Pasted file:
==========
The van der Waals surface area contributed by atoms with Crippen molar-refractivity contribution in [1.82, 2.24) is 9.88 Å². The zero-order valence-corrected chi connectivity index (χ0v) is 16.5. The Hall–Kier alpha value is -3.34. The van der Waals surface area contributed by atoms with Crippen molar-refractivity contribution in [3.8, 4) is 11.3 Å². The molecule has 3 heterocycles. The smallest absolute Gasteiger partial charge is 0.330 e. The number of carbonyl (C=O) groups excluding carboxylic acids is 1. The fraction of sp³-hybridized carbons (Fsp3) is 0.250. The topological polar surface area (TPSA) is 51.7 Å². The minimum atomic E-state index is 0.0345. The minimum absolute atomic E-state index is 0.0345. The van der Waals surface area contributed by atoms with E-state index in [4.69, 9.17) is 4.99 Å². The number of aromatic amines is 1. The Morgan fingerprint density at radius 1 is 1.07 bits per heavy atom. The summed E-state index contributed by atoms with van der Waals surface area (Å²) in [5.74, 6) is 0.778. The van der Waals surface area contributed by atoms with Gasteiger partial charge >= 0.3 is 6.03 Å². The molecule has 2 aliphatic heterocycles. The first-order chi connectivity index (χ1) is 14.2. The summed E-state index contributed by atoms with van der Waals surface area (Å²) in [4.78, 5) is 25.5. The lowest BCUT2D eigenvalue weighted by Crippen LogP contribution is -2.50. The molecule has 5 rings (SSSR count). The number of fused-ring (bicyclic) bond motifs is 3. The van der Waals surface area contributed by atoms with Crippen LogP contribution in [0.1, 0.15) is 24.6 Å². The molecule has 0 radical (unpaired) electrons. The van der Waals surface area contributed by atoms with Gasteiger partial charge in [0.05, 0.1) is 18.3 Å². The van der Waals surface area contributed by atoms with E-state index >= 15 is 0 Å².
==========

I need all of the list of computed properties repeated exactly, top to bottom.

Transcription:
The van der Waals surface area contributed by atoms with Crippen molar-refractivity contribution in [1.82, 2.24) is 9.88 Å². The zero-order valence-corrected chi connectivity index (χ0v) is 16.5. The Hall–Kier alpha value is -3.34. The van der Waals surface area contributed by atoms with Crippen molar-refractivity contribution in [3.8, 4) is 11.3 Å². The molecule has 3 heterocycles. The smallest absolute Gasteiger partial charge is 0.330 e. The number of carbonyl (C=O) groups excluding carboxylic acids is 1. The fraction of sp³-hybridized carbons (Fsp3) is 0.250. The topological polar surface area (TPSA) is 51.7 Å². The minimum atomic E-state index is 0.0345. The minimum absolute atomic E-state index is 0.0345. The van der Waals surface area contributed by atoms with E-state index in [4.69, 9.17) is 4.99 Å². The number of aromatic amines is 1. The Morgan fingerprint density at radius 1 is 1.07 bits per heavy atom. The summed E-state index contributed by atoms with van der Waals surface area (Å²) in [5.74, 6) is 0.778. The van der Waals surface area contributed by atoms with Gasteiger partial charge >= 0.3 is 6.03 Å². The molecule has 2 aliphatic heterocycles. The first-order chi connectivity index (χ1) is 14.2. The summed E-state index contributed by atoms with van der Waals surface area (Å²) in [4.78, 5) is 25.5. The lowest BCUT2D eigenvalue weighted by Crippen LogP contribution is -2.50. The molecule has 5 rings (SSSR count). The number of fused-ring (bicyclic) bond motifs is 3. The van der Waals surface area contributed by atoms with Crippen LogP contribution in [0.1, 0.15) is 24.6 Å². The molecule has 0 radical (unpaired) electrons. The van der Waals surface area contributed by atoms with Gasteiger partial charge in [0.05, 0.1) is 18.3 Å². The van der Waals surface area contributed by atoms with E-state index >= 15 is 0 Å².